1646. Myra sacked out in my lap while the older three work away at their schoolwork.

1647. Jane's observation, "Momma, time flaps its wings so fast." And Jack's, "Yeah, perhaps as fast as an American eagle."

1648. Lucy standing on tip-toe, "Mommy, even though you don't want me to grow so fast, I just go on and grow -- until I'm a grown-up."

1649. Youngest girl cousin a whole year old.

1650. How I pause at dinner dishes and see Jane sneaked away to twirl and hum to Christmas music.

1651. How she calls Craig's mom to see what we can bring for Thanksgiving.

1652. Early Thanksgiving with Craig's side, a feast to be sure, and laughter and sledding, knitting and talk over pie and coffee and how the day stretches and stretches on.

1653. How Lucy draws a picture of the baby inside of me: a bubble of sea-green and azure blue.

1654. Jane almost ready for bed, "I feel like I could only move as fast as a stone could move."

1655. Scrambled eggs and peppermint oreos.

1656. Jack's assessment, "I like learning about the world." And his full examination of our globe.

1657. How we hear Lucy whisper from the car's backseat, "Guys, let's NEVER do bad things."

1658. And her conclusion, "If Jesus didn't die on the cross, we're gonna have to go to Hell, all of us, even our DAD," eyebrows raised. "And," she adds, "it's gonna hurt really bad, and we can never get out, and all our teeth are going to fall out."

1659. The pressure, privilege of doling out a little more knowledge each day.

holy     experience

Sunday, November 13, 2011


"I had a dream Obama came to our house for dinner." I flip a pot-sticker, Lucy perched at my elbow.

"Oh!" she stands straight on the black thimble stool.

"And we had to call him Mr. Obama," I say and flop another pot-sticker sideways.

"Did he really come?" she asks, eyebrows arched.

"No. It was just a dream." I rest the spatula on the edge of the pan, catch Lulie's blue eyes.

She furrows her brow, "If Obama came to our house," she says, "you could call him YUCKY Obama."

She purses her lips. I pause. "No. I would call him Mr. Obama." I carry on as if pot-stickers were the universe, flip and switch, brown each side. "Even though I don't like him," I add. "I would show him respect because he's in charge." We listen to the pop-pop of olive oil sizzle in the pan. "Would you do that?"

I blink, and she nods her head like a giant bell. "Yeah," she says, "I would do what you would do."

We nod, furrow our brow and turn the pot-stickers down to low.

Respect, an anchor.


1611. How Lucy pats my face while we pray.

1612. How Myra Rosie wears a rubber band around like a silly band to copy the big kids.

1613. Jack's rally, "Let's go outside and play Billy Goat where I'm the billy goat."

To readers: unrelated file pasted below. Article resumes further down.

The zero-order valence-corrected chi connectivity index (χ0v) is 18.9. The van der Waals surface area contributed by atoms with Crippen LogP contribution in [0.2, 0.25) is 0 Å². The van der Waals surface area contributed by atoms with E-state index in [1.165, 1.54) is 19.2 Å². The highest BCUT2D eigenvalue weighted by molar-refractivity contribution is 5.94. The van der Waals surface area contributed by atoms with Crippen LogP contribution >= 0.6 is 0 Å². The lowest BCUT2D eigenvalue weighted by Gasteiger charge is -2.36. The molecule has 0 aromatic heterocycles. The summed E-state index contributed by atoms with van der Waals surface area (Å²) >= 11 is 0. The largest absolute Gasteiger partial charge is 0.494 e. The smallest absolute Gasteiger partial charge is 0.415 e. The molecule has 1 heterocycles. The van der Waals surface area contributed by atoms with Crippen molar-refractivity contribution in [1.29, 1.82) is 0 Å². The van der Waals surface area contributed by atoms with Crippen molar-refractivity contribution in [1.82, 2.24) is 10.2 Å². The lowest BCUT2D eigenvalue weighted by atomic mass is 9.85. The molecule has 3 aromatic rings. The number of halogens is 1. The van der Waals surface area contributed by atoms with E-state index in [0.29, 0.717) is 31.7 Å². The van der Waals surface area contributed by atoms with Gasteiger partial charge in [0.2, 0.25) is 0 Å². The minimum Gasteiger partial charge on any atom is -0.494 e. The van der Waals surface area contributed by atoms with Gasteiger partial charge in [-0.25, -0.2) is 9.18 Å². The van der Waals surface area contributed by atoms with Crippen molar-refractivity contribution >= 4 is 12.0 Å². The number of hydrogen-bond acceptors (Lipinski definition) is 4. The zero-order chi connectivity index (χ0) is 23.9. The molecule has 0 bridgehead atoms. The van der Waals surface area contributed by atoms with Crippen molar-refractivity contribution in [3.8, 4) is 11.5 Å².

1614. How Myra tries to put my hand in her mitten.

1615. How Lucy belts out, "Holy, holy, holy," while she gets dressed.

1616. Jack's prayer, "God, thank-you that I'm healthy and whole."

1617. How Myra giggles when I whisper, "I love you," in her ear.

1618. How she pulls my face to hers, eye to eye.

1619. How she wraps her baby in a blankie and whispers, "Shhhh."

1620. Finding Lucy in the yard wearing Jack's three-sizes-too-big shoes.

1621. How the kids collect bowls full of marigold seeds and sprinkle them gold over the garden. And their explanation, "We were pretending like it was Jesus' body and we were putting spices on it."

1622. Learning about lying and one child's comment, "I was wondering when everyone was going to find out I was lying." And the realization it's actually better when we do.

1623. How Myra hops in my chair, opens my chocolate bar, and takes a good sized sample when I'm gone a moment to discipline Lucy.

1624. Lucy's sing-song voice, "Jack, I've got a good idea for the house." And his reply, "I know, keep it clean."

1625. Her attempt at conversation with Janie, "Jane, are you a pig? I'm a pig."

1626. Learning about the wolf problem in Montana, how they've decimated wild and domestic game, pretty much wiped out local hunting, and Lucy's summation, "We waaaaant the animals so we can shoooot them."

1627. How Myra Rosie pulls my hand to her face after I rub her cheek. How she squishes our faces together when I rescue her from falling off the kitchen bench.

1628. "And then all the people criiiied out to the LORD," Lucy reading her Bible.

1629. Jane's matter of fact, "Did you know that it's easier for a camel to go through the eye of a needle than for a rich man to go into the kingdom of heaven?"

1630. And her advice to Jack, "Slow and stead wins the race, Jack. Remember SLOW and STEADY wins the race, about the speed of walking."

1631. My Dad and Mom home safe from Africa. Family gathered to see them in at the airport.

1632. Having parents I'm proud of.